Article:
910 Inner Shelf
The Inner Shelf District comprises a large geographic area extending from the Northumberland strait to the Bay of Fundy. The District has been divided into the following Units:
Geology and Seabed Morphology
On the Atlantic Coast (Region 800), the Inner Shelf is part of the Atlantic Uplands, a geomorphic division of the Appalachian Region. Here the bottom slopes steadily offshore to a distance of about 25 km and has much of its glacial deposits removed by the sea level advance, leaving significant exposures of bedrock.
In the Bay of Fundy and eastern Gulf of Maine, the Inner Shelf falls in the Fundian Lowlands, a part of the Carboniferous-Triassic lowlands of the Appalachian Region. The bottom contours largely follow the coastline and reflect its origin as a former drainage system originating in the Minas Basin-Truro area.
In Sydney Bight the Inner Shelf is largely underlain by Carboniferous rocks of the Sydney Basin. The topography is relatively flat and slopes gradually out to sea, forming an Inner Shelf bank. Bedrock exposures occur throughout this area.
West of Cape Breton in the southeastern Gulf of St. Lawrence, Ordovician to Middle Carboniferous rocks of the Antigonish and Cape Breton highlands extend under St. Georges Bay to approximately 16 km offshore. The west and central parts of the Northumberland Strait are underlain by horizontal or gently folded Upper Carboniferous and Permian sedimentary rocks.
Temperature and salinity are important components of oceanic climate and influence biological productivity. In February, upper layer temperatures in some areas are at or near freezing, while temperatures on the South Shore of Nova Scotia and in the Bay of Fundy are considerably warmer. August temperatures are highest in Northumberland Strait and become cooler southwestwards from Cape Breton along the Atlantic Coast (Region 800). At the sea surface on the Scotian Shelf, temperature and salinity increase as one moves southeastwards from land.
Algal cover in the Northumberland Strait and the Inner Bay of Fundy tends to be less dense in exposed areas because of the abrasive action of ice. The intertidal zone is scraped clean of algae every year to a depth of several metres below low tide marks and results in the development of a "lawn" of short developing plants in the scraped areas. Ice also lifts off large patches of Eelgrass in some areas, creating many underwater "potholes" and bare areas.
Phytoplankton productivity is high as a result of oceanographic processes which enhance nutrient supply in the coastal zone. Algal "blooms" of dinoflagellates and diatoms occur at peak productive times of the year - the spring and early fall. Dense concentrations of dinoflagellates can create luminescent displays in coastal inlets and add a glow to the wake of passing ships, and they can also cause shellfish poisoning.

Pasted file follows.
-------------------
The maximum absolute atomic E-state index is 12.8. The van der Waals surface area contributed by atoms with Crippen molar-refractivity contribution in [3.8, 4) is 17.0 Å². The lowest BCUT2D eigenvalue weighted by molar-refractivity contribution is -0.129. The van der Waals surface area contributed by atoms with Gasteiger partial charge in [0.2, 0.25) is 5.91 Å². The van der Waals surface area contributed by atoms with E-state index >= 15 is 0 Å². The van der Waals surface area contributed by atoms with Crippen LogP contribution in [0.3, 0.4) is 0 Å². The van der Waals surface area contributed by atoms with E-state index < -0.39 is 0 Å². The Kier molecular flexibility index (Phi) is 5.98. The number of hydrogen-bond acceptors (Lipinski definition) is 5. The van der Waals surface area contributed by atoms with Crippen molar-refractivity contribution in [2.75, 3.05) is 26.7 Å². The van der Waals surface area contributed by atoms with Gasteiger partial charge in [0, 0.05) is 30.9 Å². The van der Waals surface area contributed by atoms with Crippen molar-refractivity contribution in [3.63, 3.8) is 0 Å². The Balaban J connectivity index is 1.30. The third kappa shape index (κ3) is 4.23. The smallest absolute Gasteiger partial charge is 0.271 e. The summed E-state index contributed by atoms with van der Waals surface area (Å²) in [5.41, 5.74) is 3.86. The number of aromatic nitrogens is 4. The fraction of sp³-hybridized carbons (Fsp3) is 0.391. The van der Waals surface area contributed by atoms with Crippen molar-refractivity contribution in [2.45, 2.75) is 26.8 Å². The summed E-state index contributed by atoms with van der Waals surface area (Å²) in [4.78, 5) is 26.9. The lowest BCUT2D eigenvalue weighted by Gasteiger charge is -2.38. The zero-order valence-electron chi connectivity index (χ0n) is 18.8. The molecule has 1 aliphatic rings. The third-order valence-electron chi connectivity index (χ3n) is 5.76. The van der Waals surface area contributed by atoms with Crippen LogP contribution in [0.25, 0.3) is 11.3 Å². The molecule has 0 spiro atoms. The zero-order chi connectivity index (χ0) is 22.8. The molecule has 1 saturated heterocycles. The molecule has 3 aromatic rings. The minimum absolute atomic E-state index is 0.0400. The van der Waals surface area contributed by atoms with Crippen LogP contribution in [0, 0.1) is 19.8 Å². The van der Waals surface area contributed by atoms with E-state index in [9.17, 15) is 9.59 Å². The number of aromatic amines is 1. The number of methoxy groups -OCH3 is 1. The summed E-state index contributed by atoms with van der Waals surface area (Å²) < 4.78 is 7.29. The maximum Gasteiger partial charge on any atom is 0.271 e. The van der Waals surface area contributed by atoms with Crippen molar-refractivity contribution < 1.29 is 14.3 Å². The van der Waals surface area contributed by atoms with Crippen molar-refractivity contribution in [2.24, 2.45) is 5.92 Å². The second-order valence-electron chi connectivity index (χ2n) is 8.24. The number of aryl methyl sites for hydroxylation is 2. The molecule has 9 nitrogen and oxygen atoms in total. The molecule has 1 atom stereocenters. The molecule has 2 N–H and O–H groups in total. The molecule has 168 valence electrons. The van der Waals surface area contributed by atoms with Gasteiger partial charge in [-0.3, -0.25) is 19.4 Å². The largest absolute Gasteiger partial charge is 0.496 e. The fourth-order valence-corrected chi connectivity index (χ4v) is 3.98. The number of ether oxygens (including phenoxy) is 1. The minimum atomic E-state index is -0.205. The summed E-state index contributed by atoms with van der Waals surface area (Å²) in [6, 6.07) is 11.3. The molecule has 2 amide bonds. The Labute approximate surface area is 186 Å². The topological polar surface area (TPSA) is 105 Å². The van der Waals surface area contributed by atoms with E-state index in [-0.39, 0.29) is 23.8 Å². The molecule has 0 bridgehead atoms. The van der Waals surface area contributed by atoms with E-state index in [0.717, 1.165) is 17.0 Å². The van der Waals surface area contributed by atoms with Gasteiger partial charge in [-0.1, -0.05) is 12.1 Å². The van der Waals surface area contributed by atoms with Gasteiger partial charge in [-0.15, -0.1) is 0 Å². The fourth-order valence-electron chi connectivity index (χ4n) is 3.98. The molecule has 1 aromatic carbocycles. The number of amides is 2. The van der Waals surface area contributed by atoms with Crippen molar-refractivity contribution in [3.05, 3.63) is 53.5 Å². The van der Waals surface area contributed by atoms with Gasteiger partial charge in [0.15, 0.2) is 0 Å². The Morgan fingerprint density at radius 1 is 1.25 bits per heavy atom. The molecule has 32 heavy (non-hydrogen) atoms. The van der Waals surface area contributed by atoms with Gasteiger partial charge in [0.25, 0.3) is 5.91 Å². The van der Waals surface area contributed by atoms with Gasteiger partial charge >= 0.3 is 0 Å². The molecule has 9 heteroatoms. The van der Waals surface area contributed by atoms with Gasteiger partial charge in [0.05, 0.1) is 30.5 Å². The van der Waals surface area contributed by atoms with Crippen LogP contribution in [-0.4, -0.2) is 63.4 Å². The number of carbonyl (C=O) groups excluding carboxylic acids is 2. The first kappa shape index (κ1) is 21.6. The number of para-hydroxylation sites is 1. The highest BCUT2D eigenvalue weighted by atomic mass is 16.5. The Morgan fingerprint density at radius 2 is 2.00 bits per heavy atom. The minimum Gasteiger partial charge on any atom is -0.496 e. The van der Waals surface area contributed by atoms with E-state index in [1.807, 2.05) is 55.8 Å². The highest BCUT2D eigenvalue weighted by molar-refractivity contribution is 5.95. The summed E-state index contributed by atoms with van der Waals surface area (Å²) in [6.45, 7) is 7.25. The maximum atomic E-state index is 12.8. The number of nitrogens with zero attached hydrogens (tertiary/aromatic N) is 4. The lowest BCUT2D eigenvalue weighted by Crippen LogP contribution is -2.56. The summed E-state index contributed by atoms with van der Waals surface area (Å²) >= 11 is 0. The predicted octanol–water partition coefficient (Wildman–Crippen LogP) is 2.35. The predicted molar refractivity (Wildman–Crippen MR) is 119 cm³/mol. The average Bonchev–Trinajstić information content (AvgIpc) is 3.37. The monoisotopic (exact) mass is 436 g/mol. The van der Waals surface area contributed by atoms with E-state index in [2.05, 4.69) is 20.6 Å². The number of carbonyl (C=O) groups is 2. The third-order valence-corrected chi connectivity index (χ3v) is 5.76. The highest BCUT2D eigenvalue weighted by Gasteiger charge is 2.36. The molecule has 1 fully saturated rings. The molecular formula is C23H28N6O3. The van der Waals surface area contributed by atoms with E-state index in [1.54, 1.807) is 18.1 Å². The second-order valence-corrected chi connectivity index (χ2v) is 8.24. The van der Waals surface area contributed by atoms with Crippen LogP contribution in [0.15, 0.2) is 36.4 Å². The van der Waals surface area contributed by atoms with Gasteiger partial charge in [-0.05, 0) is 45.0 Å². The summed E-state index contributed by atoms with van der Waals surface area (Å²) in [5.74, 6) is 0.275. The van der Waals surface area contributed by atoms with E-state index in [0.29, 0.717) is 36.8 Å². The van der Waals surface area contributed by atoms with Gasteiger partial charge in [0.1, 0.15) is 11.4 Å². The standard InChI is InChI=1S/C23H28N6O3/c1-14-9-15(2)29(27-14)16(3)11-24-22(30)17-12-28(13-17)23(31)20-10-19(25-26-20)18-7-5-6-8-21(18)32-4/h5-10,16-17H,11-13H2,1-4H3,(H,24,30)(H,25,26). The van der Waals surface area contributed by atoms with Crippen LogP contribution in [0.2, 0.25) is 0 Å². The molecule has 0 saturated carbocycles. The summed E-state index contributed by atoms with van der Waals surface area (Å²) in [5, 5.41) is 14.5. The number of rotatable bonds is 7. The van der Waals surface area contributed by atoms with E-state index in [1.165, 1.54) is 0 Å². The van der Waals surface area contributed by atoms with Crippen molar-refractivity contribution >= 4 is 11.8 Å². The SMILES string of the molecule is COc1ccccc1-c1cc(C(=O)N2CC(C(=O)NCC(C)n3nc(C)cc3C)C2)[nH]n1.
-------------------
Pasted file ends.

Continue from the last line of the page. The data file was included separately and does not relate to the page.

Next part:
Many species of fish and invertebrates such as lobster live on the Inner Shelf because of its favourable temperatures and feeding conditions. The young of many fish species find food and protection in the algal beds and rocky surface features. Many fish species live in coastal waters and nearby freshwater environments during part of the year.
Migratory fish species such as herring and mackerel move seasonally into these areas; herring frequently spawn in shallows and on some offshore banks, attaching their eggs to the seabed. Large schools of adult Mackerel approach the Atlantic coast in late May and leave again in the fall, accompanied by young-of-the-year. Coastal populations of Sand Lance and Atlantic Silverside shoal in nearshore waters. Cod move inshore as the water warms in the summer. The shelter provided by algal beds, rocks, and boulders - and an ample food supply - provide ideal habitat for lobster. Large clam species, particularly the Ocean Quahog, occur in the sediments.
Seals and whales use the Inner Shelf as both a seasonal and year-round food source. Whales, including the Humpback and Northern Right, move into the area from more southerly areas to feed on summer populations of plankton and fish. Many North Atlantic whale species also move through Nova Scotia inshore and offshore waters en route to summering areas further to the north. The small Harbour Porpoise is characteristic of the coastal zone.
The Inner Shelf supports Harbour and Grey seals which feed on fish and invertebrates in the nearshore zone for at least part of the year. Grey Seals from most Atlantic coastal areas migrate to Sable Island, where they give birth in the spring.
The Inner Shelf is also home to a host of North Atlantic seabirds, many of which nest on shore and feed on the rich animal life just offshore; included are gulls, terns, cormorants, and Storm-petrels. Isolated colonies of seabirds such as Atlantic Puffin, Razorbill, Black-legged Kittiwake, and gannets also occur along the coasts.
In general, the seasonal range of average water temperatures is higher in the upper layers than in the deeper layers, and is higher off Cape Breton than off Yarmouth. This reflects the reduced stratification and increased tidal mixing off Yarmouth.